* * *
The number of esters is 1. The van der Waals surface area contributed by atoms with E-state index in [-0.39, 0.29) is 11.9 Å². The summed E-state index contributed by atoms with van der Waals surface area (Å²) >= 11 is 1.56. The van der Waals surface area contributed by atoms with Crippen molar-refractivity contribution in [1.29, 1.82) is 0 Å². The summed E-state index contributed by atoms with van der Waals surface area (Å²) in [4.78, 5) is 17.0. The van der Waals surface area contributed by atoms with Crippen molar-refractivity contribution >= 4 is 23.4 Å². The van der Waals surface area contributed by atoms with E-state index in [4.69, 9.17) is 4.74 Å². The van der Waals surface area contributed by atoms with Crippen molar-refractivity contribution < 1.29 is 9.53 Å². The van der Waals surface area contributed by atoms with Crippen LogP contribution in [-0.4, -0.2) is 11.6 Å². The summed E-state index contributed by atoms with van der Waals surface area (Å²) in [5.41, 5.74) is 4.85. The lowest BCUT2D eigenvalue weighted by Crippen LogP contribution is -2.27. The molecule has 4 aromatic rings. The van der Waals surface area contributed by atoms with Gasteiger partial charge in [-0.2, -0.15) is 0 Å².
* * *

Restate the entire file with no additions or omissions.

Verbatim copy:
The number of esters is 1. The van der Waals surface area contributed by atoms with E-state index in [-0.39, 0.29) is 11.9 Å². The summed E-state index contributed by atoms with van der Waals surface area (Å²) >= 11 is 1.56. The van der Waals surface area contributed by atoms with Crippen molar-refractivity contribution in [1.29, 1.82) is 0 Å². The summed E-state index contributed by atoms with van der Waals surface area (Å²) in [4.78, 5) is 17.0. The van der Waals surface area contributed by atoms with Crippen molar-refractivity contribution >= 4 is 23.4 Å². The van der Waals surface area contributed by atoms with E-state index in [4.69, 9.17) is 4.74 Å². The van der Waals surface area contributed by atoms with Crippen molar-refractivity contribution < 1.29 is 9.53 Å². The van der Waals surface area contributed by atoms with Crippen LogP contribution in [-0.4, -0.2) is 11.6 Å². The summed E-state index contributed by atoms with van der Waals surface area (Å²) in [5.41, 5.74) is 4.85. The lowest BCUT2D eigenvalue weighted by Crippen LogP contribution is -2.27. The molecule has 4 aromatic rings. The van der Waals surface area contributed by atoms with Gasteiger partial charge in [-0.2, -0.15) is 0 Å².